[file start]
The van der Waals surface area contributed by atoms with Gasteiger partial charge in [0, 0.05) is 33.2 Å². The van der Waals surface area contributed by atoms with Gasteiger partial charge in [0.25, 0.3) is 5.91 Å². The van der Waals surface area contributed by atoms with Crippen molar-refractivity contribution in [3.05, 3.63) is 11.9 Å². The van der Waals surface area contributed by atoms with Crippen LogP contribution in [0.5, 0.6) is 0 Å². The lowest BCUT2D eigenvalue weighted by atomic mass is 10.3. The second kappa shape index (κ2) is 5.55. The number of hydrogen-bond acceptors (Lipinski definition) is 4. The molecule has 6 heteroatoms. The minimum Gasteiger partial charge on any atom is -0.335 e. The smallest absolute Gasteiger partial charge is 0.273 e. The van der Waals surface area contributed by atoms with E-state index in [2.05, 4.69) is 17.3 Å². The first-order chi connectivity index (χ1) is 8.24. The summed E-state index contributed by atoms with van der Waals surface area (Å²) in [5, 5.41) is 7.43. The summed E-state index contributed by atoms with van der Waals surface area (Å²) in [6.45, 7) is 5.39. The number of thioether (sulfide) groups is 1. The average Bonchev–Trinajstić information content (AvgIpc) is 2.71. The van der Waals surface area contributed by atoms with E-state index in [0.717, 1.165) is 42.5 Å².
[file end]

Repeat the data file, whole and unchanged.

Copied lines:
The van der Waals surface area contributed by atoms with Gasteiger partial charge in [0, 0.05) is 33.2 Å². The van der Waals surface area contributed by atoms with Gasteiger partial charge in [0.25, 0.3) is 5.91 Å². The van der Waals surface area contributed by atoms with Crippen molar-refractivity contribution in [3.05, 3.63) is 11.9 Å². The van der Waals surface area contributed by atoms with Crippen LogP contribution in [0.5, 0.6) is 0 Å². The lowest BCUT2D eigenvalue weighted by atomic mass is 10.3. The second kappa shape index (κ2) is 5.55. The number of hydrogen-bond acceptors (Lipinski definition) is 4. The molecule has 6 heteroatoms. The minimum Gasteiger partial charge on any atom is -0.335 e. The smallest absolute Gasteiger partial charge is 0.273 e. The van der Waals surface area contributed by atoms with E-state index in [2.05, 4.69) is 17.3 Å². The first-order chi connectivity index (χ1) is 8.24. The summed E-state index contributed by atoms with van der Waals surface area (Å²) in [5, 5.41) is 7.43. The summed E-state index contributed by atoms with van der Waals surface area (Å²) in [6.45, 7) is 5.39. The number of thioether (sulfide) groups is 1. The average Bonchev–Trinajstić information content (AvgIpc) is 2.71. The van der Waals surface area contributed by atoms with E-state index in [0.717, 1.165) is 42.5 Å².